Did you know…
Etiquette says that if somebody at a table asks for the salt shaker, you should also pass the pepper, and vice versa? This changes if there is a pepper mill or a salt cellar (a small bowl); because they are more cumbersome, they can be passed alone.
It is more common these days to see shakers, so here’s what you need to know about them. The one with more (and typically smaller) holes is the salt (because it is finer), and the one with fewer, larger holes is the pepper.
If you see a set with 1 and 2 holes, the one with 2 is the salt. If a set has 3 and 5 holes, the one with 5 is the salt. Got it?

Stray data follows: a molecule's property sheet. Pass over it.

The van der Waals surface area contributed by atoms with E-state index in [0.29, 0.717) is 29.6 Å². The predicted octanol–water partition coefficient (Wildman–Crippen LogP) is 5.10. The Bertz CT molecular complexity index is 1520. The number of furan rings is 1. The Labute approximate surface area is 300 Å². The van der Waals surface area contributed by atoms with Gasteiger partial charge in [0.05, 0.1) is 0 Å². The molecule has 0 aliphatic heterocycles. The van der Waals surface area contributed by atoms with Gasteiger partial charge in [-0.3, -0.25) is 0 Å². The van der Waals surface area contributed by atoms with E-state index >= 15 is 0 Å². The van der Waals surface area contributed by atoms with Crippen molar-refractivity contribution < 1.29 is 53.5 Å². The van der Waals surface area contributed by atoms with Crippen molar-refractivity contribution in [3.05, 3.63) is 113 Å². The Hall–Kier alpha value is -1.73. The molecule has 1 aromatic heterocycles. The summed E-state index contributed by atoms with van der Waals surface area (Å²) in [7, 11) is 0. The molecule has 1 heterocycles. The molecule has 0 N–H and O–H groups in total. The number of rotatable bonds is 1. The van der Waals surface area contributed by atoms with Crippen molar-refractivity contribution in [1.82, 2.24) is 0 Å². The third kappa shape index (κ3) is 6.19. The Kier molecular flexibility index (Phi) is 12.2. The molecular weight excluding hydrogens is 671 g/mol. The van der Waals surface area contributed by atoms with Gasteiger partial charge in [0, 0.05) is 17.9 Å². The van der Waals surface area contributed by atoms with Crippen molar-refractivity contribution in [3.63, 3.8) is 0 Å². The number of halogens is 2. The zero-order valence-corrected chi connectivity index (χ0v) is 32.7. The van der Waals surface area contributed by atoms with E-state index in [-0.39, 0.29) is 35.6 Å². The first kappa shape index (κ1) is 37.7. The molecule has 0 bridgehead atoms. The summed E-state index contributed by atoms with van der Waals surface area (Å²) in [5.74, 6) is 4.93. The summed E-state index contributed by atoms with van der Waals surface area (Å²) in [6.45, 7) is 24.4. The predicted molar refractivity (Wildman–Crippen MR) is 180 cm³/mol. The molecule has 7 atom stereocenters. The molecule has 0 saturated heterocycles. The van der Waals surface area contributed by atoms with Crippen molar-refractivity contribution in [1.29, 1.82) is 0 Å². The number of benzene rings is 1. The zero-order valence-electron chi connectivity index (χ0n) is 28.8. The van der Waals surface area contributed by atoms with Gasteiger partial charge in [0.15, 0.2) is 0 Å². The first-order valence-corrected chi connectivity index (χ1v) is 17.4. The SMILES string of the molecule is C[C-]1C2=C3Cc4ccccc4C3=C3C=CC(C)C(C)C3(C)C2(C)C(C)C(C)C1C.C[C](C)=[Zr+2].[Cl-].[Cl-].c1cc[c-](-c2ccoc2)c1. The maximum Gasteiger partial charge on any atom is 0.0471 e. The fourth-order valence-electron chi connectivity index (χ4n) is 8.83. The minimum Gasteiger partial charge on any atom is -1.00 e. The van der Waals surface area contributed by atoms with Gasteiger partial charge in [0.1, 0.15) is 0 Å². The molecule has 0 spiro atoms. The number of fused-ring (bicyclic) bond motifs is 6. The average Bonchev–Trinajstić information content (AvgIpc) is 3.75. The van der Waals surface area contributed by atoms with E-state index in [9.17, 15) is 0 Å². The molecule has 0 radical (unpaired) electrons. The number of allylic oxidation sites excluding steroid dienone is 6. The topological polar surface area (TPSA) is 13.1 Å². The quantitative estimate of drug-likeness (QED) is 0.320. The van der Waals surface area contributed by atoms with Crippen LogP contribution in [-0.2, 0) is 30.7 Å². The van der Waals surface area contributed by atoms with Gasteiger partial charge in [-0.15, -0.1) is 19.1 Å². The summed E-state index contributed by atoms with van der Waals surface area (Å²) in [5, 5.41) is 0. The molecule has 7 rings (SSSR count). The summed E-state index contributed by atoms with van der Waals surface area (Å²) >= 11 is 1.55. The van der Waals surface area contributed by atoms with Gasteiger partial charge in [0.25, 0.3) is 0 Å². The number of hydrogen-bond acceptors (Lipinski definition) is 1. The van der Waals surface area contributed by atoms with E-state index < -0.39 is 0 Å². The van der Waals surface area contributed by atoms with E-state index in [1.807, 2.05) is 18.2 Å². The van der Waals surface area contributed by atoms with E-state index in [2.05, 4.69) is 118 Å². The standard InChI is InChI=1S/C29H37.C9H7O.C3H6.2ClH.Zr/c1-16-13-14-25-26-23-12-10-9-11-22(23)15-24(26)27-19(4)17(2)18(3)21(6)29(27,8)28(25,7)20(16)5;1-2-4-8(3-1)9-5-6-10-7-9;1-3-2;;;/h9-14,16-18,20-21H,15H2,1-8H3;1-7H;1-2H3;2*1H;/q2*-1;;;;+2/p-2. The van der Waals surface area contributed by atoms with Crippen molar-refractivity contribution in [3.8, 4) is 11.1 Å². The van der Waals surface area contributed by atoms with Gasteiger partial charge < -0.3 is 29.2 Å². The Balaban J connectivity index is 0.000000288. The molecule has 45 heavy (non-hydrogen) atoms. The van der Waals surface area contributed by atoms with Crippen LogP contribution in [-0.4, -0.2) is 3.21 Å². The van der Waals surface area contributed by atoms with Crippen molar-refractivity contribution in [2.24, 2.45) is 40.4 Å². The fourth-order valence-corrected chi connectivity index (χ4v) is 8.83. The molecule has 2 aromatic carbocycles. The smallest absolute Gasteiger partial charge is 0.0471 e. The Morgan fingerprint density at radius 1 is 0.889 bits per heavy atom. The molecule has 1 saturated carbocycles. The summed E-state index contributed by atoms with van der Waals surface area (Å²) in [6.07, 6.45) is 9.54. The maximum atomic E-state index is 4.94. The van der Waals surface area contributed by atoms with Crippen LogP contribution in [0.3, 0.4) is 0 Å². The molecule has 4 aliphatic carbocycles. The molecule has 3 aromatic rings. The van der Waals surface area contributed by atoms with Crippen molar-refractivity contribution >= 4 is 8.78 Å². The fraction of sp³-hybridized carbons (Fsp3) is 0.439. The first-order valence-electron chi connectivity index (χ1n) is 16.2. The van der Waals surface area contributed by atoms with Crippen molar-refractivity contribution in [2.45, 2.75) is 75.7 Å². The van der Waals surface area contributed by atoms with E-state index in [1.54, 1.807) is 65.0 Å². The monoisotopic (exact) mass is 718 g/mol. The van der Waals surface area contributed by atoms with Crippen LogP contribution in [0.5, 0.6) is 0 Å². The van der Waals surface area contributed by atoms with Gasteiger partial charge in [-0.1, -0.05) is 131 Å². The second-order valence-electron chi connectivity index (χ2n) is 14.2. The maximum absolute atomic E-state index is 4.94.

Since more people use salt than pepper and most people are right-handed (sorry, lefties), the salt should be placed to the right of the pepper on the table. But remember, when one is requested at the table, as a courtesy to the diner, you should pass them together.
If you should be at a meal where they have a salt cellar instead of a shaker, there should be a spoon to use to get a bit of salt and sprinkle it onto your food. If there is not a spoon, etiquette says that you can use your thumb and forefinger to grab a pinch from the bowl.
Pepper is less likely to make you feel the urge to sneeze if it’s in a shaker than a mill or a bowl.
It’s true! So let’s see if they created these S&P sets correctly (given that a lot of people don’t really know this etiquette well):